Updated: Mar 2
The Product Owner (PO) drives the project from the business point of view and possesses the primary responsibility for the return of investment (ROI). The PO should communicate a clear vision of the product and define its main characteristics.
The PO approves or declines the product increment at the end of each sprint. His most important responsibility is to ensure the team only works on those backlog items that provide the highest ROI for the customer.
Please make no mistake; the PO represents the customer but still has the same goal as the development team; therefore, he must do all he can to assist the work during a sprint. He should limit the disruption of team members and ensure that the team has all the necessary information to deliver value.
The Main Activities of the Product Owner
The day-to-day activities of the Product Owner are varied and include the following:
Ensures that the product backlog contains enough user stories ready for the team to work on.
Works closely with the development team to mitigate urgent quality issues based on customer demands.
Performs competitive analysis and market research to best focus their efforts.
Shares feedback with the team regarding the quality of deliverables.
Ensures the product backlog is managed, maintained and prioritized at all times.
Takes an active part in the different Scrum events to increase the collaboration with the Scrum development team.
Determines the goal of each sprint to guide the team’s efforts.
Determines the project release dates and tracks development progress.
Determines and communicates the product vision and roadmap to the team and other relevant stakeholders.
The Characteristics and Qualities of a Great Product Owner
Let’s review the skills, characteristics, and conditions necessary to fulfill the Product Owner role:
A Product Owner should have the authority to make decisions related to the product. The ability to take those important decisions is vital because it is a primary condition for achieving the sustainable pace of the Scrum development team.
A Product Owner should be engaged in the development process. Otherwise, he will find himself outside the process quickly, without the ability to promote his agenda. An engaged PO has a higher chance of succeeding because he can lead the team through his decisions and commitments towards creating the final product.
Knows their customers
The PO represents the customer, and as such, he must truly understand the customer’s expectations, goals and vision of the product.
Master of the product backlog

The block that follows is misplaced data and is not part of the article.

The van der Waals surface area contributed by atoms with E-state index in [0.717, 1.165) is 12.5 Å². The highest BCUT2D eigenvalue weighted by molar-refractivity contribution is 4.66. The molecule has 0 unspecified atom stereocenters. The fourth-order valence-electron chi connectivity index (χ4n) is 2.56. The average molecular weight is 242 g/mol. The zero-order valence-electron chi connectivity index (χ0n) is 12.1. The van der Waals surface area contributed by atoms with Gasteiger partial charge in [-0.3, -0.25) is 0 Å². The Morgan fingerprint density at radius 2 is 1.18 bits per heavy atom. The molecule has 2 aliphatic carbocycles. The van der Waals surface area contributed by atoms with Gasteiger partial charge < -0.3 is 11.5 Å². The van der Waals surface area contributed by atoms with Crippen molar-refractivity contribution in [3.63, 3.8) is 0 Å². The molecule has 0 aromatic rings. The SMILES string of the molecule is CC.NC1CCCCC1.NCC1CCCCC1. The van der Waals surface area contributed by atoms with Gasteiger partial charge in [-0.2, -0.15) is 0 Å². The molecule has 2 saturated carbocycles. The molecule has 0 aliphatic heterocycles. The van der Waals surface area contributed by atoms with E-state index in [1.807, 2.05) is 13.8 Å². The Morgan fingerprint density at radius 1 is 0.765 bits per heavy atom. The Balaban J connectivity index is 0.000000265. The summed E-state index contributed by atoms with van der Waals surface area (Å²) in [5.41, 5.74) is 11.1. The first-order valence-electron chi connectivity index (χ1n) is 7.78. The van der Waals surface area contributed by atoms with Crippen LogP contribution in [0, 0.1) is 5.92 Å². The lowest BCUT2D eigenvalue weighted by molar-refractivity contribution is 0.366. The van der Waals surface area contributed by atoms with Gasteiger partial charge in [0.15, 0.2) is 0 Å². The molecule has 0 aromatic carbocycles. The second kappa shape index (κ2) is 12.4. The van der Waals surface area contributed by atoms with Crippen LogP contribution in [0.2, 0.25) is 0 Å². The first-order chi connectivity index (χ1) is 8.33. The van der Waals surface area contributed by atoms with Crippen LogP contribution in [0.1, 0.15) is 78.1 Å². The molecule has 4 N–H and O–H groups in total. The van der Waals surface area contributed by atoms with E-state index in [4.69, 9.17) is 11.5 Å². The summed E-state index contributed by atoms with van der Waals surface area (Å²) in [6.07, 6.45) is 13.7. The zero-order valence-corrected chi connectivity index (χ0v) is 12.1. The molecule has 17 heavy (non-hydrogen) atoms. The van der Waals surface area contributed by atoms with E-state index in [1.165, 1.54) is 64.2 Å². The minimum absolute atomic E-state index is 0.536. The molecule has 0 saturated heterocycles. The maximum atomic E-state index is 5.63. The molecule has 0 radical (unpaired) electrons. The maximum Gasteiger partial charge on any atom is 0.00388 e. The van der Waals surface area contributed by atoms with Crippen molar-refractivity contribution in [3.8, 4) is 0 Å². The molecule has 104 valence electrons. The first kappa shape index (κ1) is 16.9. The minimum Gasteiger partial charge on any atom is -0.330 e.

The PO is the final authority on all aspects of the product backlog. He must have the expertise to understand how the product backlog should be prioritized by calculating all the critical factors such as risk, dependencies, value, etc.
Promotes face-to-face communication
As the customer representative, the PO should promote face-to-face communication in his team, which is the most efficient way to convey information. For example, product backlog items are explained in a personal conversation instead of using tools.
Available to the team
The Product Owner should be available to the development team, the customer and the Scrum Master. The availability of the Product Owner is essential in the Scrum environment, based on sprints and specific time boxes for several reasons:
It ensures that stakeholders do not have to wait long for feedback.
It removes the barriers associated with POs that differentiate themselves from the rest of the team.
It ensures that the team can keep a constant pace of development without needing to stop their work.
It guarantees that essential questions are answered quickly and valuable information is communicated on time.
Availability should come with responsibility. Product owners must be available for their teams. However, they must also find a healthy balance between availability and being a babysitter to the team.
Focuses on maximizing value
The Product Owner’s primary goal is to maximize each sprint’s value for the customer. Therefore, he must find the balance between “functional” stories that add direct value to the customer and “technical” stories that are important from a technical perspective (keeping technical debt down) but do not add immediate value to the customer.
Creates a product vision
The PO is the customer's voice and creates a product vision with the stakeholders (Customer, Management, etc.). The product vision is crucial because it allows development teams to work in a sustainable rhythm, increases product success and increases clarity.
Master of his domain
To gain his team's respect and make the right decisions, the PO must understand the environment and domain he is part of. The PO must have in-depth functional product knowledge, understand technical limitations, and be aware of the latest market conditions.
Adaptable to changes
In Agile development, we embrace change that arises during development cycles. A good PO is not afraid to confront these changes and resolve them in a way that does not affect the project goals and vision.
Trusts his team
A good PO trusts the team to deliver their commitments and gives them the freedom to manage their tasks and risks throughout the project.